Sussex patient campaigner calls on the community to show support for a ‘New Deal’ for the NHS

[This is a story originally published in the Worthing Herald, republished here for submission for the NCTJ EPA. It can also be read here.]

Izzie Jani-Friend

A patient advocate from Sussex is calling for people to get involved with a campaign demanding better support for the NHS. 

Thousands of people across the country have already signed up to represent the NHS New Deal campaign in their area.

Just Treatment, the organisation behind the campaign, is asking others who want to protect the health service to step up for their communities. 

Izzie Jani-Friend, a freelance journalist who lives in Forest Row, has been a patient leader for Just Treatment since March 2020.

She was involved in an earlier campaign to get patients access to cystic fibrosis medication – a condition Izzie herself lives with.

Izzie said: ‘I owe my life to the NHS and I care so much about it because of my disability. This is why I’m a patient leader for Just Treatment. 

‘I’ve seen first hand how the NHS has struggled – the underfunding, the cuts, the privatisation. It’s not okay and we need to fight against it.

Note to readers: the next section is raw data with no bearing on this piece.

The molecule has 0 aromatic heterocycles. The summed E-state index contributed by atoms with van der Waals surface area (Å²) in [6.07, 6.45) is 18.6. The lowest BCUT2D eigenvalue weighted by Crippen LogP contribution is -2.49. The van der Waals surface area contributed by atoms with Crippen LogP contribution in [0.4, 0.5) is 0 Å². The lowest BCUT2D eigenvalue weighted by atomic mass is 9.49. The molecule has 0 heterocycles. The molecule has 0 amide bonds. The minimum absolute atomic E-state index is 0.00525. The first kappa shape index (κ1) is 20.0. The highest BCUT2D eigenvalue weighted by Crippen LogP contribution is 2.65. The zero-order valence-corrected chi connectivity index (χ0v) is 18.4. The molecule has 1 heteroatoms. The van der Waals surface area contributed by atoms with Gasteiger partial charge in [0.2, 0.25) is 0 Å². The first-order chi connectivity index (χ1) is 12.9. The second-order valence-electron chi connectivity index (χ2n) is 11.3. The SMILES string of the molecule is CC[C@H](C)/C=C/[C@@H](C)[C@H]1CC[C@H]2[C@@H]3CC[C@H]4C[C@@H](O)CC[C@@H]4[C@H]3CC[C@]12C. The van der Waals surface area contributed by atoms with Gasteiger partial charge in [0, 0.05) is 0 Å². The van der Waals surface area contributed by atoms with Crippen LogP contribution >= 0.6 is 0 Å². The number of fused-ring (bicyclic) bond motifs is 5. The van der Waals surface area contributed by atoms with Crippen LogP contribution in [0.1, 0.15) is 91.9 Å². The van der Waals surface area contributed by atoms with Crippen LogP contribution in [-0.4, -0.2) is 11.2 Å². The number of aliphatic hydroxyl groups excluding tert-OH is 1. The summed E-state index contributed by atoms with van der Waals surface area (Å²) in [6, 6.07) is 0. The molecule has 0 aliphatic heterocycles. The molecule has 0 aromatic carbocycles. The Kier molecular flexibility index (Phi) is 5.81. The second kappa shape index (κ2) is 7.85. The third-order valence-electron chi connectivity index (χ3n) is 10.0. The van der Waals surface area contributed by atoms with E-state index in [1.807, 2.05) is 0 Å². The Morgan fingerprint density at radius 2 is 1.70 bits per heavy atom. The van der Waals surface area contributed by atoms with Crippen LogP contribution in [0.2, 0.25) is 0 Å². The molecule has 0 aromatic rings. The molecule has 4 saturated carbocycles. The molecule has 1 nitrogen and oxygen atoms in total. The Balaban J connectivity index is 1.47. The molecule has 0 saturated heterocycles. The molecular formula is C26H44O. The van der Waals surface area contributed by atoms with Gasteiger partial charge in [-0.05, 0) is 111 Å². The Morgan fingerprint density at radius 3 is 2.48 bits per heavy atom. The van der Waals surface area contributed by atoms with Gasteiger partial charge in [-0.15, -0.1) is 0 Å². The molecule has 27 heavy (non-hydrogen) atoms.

‘I know this can make a difference, and if enough people get involved, it will put so much pressure on people to make change.’

Izzie is calling for people to show their support for the NHS New Deal, which sets out a series of demands which aim to keep the health system free from corporate profiteering.

Just Treatment campaigners. Top left, Elizabeth Baines, top right, Diarmaid McDonald, bottom left, Hope Worsdale, and bottom right, Maryam Asaria

Building on the support shown for the NHS last year, when people painted rainbows in their windows and clapped for carers, this campaign is being led by people at a grassroots, local level, supported by the team at Just Treatment. 

Campaigners hope to secure better funding for the NHS by piling pressure on local and national elected representatives.

Diarmaid McDonald is lead organiser at Just Treatment, ‘We’re offering Zoom training for people to learn more about political lobbying, letter writing and speaking to the press, one to one support. We want to build a critical mass of people in a constituency able to speak to their MP.’

So far, 22,138 people have signed up to support the NHS New Deal, including 672 across the Sussex area. 

The goal is to sign up 100,000 people across the country, which is around 150 people in each constituency.

Izzie said: ‘You’ve got a lot of people who are like ‘well, we’ve clapped, now what? What can we do?’, and people think that they can’t do anything. I think that this campaign is so important because everyone can get involved with it, and it can make a difference.’

The New Deal uses NHS stories as a way of bridging the political divide and getting the conversation going, sharing people’s experiences on the website and via remote talks. 

Izzie added: ‘Hearing powerful stories from people who’ve experienced so much can change people’s minds about things.